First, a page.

- Self or another transgresses a personal rule
- A threat to our self-esteem
The thoughts fueling the anger can often be seen in the following:
- Overestimating the extent to which another person acted deliberately.
- Only seeing malicious intent in the motives of others.
- Seeing oneself as definitely right; the other person as definitely wrong.
- Unable to see the other's point of view.
- Plotting revenge.
When we use this type of thinking we are thinking in a very rigid way. This robs us of the flexibility required to think clearly and sensibly in order to find a solution to the problem that is upsetting. Behind the rigid thinking is often a demand that we are placing that needs to be met. This may be that "others should do things our way", "they should know that we are right and they are wrong", or, "people should respect me", for example.
Unfortunately the world does not run the way we think it should. When we demand it should, as in the above examples, we are effectively demanding that reality should not be reality, but rather our version of it. This sounds crazy, and it is. It is this kind of irrational thinking that is very often behind defence mechanisms such as Projection and Displacement and the unhealthy emotions they generate, such as anger, guilt, jealousy and shame etc.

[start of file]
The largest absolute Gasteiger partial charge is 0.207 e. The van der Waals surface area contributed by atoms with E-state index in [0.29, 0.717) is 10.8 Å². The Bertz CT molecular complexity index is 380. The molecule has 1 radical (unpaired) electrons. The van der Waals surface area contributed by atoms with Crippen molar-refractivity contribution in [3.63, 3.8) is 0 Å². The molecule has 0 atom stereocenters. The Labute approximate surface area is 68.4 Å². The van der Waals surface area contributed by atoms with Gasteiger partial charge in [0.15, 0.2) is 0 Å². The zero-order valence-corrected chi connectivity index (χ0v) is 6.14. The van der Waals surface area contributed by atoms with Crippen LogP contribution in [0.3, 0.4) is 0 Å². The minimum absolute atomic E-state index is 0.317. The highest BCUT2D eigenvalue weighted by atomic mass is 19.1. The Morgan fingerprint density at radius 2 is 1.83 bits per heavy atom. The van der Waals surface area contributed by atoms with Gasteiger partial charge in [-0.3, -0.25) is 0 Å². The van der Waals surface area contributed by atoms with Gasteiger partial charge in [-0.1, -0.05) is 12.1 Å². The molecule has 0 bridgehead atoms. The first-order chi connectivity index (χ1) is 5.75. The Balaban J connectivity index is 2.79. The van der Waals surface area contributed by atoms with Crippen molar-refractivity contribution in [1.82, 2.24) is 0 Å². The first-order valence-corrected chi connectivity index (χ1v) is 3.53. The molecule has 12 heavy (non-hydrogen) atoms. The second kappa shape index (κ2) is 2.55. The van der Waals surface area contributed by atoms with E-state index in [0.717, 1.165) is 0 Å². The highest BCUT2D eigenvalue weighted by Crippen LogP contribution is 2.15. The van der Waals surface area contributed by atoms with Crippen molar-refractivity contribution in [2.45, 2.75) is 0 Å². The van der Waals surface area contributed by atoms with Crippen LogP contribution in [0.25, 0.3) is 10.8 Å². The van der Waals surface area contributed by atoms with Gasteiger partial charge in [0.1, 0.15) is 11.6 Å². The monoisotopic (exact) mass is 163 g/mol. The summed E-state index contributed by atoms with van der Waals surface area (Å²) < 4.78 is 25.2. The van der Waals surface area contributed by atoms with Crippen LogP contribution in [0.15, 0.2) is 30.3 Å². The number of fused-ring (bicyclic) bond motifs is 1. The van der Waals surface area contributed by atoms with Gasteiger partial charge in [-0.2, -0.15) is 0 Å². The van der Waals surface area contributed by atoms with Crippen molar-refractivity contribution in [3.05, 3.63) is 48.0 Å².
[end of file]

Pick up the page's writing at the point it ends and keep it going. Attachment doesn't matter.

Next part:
Counselling can help to uncover the unhealthy beliefs and provide the tools needed to replace these unhealthy beliefs with healthier versions. This can help a person to manage their emotions in a healthier way and avoid dropping into unhealthy emotions, such as anger.
Contact A Space for Me today and let us help you to manage you anger and avoid the damage it can do to you and others around you.